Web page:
The personal lesson for me from the day, and one I will paint from tomorrow - take my time, solve the problem presented. Let go of the painting if it doesn't work. But, stick with it until you are sure it doesn't.  Understand what went wrong before you let go. When you see the results from two artists who applied such methodical methods from design to completion, the value of planning and conscious decisions is very apparent. There are no accidents. They made it happen.

Wednesday, June 20, 2012

Santa Rosa Plateau Art Show, July 8th - August 11th

The Santa Rosa Plateau is hosting the 15th Annual Art Show fundraiser. I will be there with my art. The plateau is one of my favorite places to paint plein air. Proceeds from the opening night and art sales will benefit children's education programs at the reserve.

The exhibit is free and runs from July 8th to August 11th, 2012.

The opening night art show reception includes wine and hors d'oeuvres and a concert with the Brewer Boys, "The ArtBeat of Bluegrass". Tickets are $30 and are available online or at the SRPER Visitor Center.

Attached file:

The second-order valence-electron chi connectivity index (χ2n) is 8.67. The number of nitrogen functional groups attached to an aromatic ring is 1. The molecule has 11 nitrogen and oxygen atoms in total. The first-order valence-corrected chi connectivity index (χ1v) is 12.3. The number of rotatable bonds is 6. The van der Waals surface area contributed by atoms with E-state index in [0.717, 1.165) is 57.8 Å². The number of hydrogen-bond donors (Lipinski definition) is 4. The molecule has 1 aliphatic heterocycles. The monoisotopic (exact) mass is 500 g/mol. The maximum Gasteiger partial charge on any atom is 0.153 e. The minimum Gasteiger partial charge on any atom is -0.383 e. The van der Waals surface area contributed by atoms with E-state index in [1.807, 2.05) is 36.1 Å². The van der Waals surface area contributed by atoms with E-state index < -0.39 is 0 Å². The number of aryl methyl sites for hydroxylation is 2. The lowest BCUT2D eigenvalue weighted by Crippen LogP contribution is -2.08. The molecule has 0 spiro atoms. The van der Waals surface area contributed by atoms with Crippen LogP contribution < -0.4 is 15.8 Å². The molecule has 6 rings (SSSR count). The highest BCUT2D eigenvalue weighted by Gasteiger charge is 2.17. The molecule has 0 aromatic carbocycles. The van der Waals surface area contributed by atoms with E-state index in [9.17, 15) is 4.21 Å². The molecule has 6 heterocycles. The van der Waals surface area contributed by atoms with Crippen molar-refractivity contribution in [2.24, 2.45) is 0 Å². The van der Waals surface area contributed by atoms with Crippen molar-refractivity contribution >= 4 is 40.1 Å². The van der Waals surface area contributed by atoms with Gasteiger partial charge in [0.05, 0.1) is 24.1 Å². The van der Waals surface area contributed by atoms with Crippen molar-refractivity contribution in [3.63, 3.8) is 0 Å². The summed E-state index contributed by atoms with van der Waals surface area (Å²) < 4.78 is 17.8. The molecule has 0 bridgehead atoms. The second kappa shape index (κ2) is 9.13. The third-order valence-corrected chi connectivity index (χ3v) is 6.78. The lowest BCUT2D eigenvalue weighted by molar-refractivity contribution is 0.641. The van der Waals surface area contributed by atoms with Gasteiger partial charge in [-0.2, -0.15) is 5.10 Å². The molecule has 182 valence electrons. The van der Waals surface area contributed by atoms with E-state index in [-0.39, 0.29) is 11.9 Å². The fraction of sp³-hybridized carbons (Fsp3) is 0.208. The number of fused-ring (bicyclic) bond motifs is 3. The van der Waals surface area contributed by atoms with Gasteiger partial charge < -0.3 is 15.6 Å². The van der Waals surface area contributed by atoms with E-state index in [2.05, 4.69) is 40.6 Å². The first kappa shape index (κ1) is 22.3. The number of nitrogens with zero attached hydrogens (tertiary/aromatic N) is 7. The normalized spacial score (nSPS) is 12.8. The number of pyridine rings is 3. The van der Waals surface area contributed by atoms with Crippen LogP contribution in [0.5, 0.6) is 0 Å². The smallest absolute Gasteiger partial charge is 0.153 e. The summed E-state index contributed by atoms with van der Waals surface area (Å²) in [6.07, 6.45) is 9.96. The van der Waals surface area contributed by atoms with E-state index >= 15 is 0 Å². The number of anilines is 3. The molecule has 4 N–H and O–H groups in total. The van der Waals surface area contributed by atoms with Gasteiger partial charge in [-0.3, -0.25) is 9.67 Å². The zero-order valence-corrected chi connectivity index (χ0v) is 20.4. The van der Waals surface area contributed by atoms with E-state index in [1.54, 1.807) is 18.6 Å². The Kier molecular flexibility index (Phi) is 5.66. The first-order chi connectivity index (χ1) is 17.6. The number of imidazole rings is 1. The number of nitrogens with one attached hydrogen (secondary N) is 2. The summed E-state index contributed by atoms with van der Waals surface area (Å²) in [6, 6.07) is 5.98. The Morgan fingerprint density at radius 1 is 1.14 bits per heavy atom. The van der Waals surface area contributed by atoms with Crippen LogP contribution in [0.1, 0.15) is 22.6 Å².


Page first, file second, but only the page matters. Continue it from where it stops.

Click the image to enlarge.

Painting on the Santa Rosa Plateau

It was a great day painting on the Santa Rosa Plateau.  Because the majority of us managed to get lost, we did start later than hoped, so the sun was already high and the form a bit flat. There was so much light that the values were all high key.  However, we were there and I told everyone to go for the color spots and paint what they saw. Our biggest problem was umbrellas blowing over in the wind. 

Tim and June on the Plateau with proper art gear!

My painting mid-point; light changed; time to stop.

Sunday, May 27, 2012

A Strange Light

I let the dogs out this morning around 7:00 a.m.  The sun was breaking through a thick haze and created a strang light. The sky was a deep gray at the horizon, almost stormy looking.  The haze was so thick you could not see the sun, even when looking directly at it.  But, it was there, burning behind the haze and turning the gray a brilliant yellow.  John Carlson says on an overcast day, the moisture in the air holds the light and keeps it from reaching the ground.  So, on an overcast day the the sky is brighter than the earth.  And it was. I could only glance at the yellow gray light and look away. Too bright.  But right next to this, the gray haze turned to blue sky and a white cloud.  Next to each other, at the same time.  The sun was rising quickly and before I could sketch or take notes, it was gone.

That's it. In a nutshell. All wrapped up. Nothing else to say. The frustration of wanting to paint the light.  The color of the light.  It is transitory and ephemeral.  I want to capture it and before I can even begin, it's gone.